Call it aZen and the Art of Farminga or a aLittle Green Book, a Masanobu Fukuokaas manifesto about farming, eating, and the limits of human knowledge presents a radical challenge to the global systems we rely on for our food. At the same time, it is a spiritual memoir of a man whose innovative system of cultivating the earth reflects a deep faith in the wholeness and balance of the natural world. As Wendell Berry writes in his preface, the book ais valuable to us because it is at once practical and philosophical. It is an inspiring, necessary book about agriculture because it is not just about agriculture.a Trained as a scientist, Fukuoka rejected both modern agribusiness and centuries of agricultural practice, deciding instead that the best forms of cultivation mirror natureas own laws. Over the next three decades he perfected his so-called ado-nothinga technique: commonsense, sustainable practices that all but eliminate the use of pesticides, fertilizer, tillage, and perhaps most significantly, wasteful effort. Whether youare a guerrilla gardener or a kitchen gardener, dedicated to slow food or simply looking to live a healthier life, you will find something hereayou may even be moved to start a revolution of your own.As Wendell Berry writes in his preface, the book ais valuable to us because it is at once practical and philosophical.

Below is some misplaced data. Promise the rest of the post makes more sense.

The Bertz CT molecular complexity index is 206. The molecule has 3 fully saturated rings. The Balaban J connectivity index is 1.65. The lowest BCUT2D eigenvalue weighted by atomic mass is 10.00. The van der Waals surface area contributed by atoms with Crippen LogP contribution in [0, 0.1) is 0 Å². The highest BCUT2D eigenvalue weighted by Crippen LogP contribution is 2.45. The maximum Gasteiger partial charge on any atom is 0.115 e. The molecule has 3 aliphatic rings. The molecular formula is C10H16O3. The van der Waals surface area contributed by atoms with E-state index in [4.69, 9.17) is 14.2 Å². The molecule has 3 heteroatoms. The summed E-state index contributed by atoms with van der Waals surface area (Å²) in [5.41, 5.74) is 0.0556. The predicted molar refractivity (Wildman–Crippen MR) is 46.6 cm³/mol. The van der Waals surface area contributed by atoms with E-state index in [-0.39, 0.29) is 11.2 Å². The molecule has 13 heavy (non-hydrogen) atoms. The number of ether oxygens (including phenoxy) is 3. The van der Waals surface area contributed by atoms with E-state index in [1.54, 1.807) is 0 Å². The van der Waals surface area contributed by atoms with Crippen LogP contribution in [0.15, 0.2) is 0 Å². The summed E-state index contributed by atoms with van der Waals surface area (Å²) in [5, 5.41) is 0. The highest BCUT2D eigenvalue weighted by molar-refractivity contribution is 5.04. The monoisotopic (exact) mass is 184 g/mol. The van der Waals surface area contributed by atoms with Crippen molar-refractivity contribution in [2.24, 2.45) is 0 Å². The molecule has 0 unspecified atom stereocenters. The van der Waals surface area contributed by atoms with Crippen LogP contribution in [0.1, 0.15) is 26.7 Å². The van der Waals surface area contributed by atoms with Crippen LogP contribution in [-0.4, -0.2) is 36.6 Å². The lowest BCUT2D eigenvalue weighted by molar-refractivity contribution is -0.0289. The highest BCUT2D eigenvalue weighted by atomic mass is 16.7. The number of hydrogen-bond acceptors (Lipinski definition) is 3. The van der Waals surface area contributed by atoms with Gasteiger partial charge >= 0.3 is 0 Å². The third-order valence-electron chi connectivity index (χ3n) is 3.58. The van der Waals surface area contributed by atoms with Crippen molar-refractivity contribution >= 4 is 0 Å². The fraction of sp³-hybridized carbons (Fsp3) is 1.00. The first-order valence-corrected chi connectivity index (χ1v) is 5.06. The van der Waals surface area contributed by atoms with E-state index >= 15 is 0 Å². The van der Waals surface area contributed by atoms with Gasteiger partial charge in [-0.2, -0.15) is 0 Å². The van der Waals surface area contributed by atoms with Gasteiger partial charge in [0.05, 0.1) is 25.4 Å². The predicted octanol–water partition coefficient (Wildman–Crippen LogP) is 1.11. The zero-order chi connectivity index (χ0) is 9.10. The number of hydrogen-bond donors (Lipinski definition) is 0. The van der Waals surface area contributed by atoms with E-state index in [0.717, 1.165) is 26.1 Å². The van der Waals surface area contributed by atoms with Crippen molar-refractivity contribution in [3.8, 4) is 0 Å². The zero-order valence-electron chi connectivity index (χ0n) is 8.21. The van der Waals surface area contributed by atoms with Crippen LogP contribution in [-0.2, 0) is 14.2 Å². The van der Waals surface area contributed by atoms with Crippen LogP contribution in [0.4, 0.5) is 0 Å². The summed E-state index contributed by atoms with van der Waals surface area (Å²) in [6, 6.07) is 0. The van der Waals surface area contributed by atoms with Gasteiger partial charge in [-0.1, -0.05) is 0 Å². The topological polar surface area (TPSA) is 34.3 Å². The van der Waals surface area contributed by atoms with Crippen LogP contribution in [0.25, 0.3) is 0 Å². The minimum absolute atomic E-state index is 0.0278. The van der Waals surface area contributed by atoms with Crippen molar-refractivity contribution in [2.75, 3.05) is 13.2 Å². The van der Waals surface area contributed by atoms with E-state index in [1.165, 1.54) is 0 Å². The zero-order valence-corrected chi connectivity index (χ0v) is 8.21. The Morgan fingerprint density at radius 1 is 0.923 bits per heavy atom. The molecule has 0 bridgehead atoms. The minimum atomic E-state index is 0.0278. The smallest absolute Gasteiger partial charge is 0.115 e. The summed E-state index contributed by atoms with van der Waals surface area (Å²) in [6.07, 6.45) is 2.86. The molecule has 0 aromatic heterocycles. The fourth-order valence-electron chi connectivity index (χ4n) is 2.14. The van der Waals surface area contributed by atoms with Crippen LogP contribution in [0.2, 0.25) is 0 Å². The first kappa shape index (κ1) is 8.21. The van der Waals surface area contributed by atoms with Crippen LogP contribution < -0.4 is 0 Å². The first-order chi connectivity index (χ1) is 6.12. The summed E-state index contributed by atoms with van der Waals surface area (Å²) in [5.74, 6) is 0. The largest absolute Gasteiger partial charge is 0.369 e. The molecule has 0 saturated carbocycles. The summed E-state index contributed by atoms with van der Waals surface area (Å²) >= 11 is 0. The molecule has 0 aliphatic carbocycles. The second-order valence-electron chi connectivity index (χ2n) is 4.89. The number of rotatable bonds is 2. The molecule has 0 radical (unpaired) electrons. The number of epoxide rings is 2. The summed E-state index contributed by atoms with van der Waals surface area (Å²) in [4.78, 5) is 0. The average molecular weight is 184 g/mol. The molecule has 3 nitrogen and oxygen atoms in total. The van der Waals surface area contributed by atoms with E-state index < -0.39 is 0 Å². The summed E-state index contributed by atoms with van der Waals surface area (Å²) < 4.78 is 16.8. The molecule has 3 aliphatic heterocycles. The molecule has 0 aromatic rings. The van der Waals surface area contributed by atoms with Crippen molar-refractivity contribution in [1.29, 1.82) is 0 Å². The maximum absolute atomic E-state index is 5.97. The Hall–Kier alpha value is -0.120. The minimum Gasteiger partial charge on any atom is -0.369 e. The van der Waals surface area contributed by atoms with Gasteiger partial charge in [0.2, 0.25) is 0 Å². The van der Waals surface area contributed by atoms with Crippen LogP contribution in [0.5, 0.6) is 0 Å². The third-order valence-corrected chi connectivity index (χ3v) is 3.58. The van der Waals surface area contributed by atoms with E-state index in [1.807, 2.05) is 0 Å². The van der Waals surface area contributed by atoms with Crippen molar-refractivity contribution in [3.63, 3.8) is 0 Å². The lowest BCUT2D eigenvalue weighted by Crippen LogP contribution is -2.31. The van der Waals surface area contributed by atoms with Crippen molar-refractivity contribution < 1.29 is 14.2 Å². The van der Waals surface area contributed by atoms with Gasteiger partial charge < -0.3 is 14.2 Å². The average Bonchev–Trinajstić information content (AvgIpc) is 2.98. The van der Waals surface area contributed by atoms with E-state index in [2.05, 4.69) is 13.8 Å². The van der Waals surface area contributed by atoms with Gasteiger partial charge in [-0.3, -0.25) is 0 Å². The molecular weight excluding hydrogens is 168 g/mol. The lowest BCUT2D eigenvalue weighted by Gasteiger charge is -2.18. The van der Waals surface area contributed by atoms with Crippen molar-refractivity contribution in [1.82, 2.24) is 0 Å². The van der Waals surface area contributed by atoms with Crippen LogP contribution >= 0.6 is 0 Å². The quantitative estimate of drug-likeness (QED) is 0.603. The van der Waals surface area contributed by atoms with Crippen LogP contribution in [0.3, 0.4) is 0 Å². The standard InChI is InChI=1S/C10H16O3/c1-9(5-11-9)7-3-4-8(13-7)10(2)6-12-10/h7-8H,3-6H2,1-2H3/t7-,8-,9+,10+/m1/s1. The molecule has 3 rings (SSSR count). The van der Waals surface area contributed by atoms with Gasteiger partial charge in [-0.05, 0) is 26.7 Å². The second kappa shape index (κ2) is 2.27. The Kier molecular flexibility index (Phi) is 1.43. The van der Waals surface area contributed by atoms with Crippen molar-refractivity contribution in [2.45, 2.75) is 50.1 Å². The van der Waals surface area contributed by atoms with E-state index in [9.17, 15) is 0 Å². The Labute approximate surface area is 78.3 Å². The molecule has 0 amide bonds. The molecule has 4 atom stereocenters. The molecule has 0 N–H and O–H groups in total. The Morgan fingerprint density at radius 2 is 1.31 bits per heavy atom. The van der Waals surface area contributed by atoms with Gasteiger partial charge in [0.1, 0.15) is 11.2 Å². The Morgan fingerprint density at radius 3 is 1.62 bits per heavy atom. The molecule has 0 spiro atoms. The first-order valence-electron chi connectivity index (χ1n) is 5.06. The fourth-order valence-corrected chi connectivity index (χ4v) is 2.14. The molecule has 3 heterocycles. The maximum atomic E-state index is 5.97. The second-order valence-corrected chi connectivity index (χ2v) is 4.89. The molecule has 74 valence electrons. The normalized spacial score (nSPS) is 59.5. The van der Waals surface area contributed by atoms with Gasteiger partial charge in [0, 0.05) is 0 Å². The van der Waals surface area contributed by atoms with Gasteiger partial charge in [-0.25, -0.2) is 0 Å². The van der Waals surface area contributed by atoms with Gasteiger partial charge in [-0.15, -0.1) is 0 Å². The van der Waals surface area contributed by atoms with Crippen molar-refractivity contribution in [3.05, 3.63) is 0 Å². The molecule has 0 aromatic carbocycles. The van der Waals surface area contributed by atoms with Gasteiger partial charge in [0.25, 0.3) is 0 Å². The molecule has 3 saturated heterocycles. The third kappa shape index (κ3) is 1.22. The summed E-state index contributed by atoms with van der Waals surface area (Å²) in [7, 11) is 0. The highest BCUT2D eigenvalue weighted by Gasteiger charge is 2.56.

|Title||:||The One-Straw Revolution|
|Publisher||:||New York Review of Books - 2010-09-08|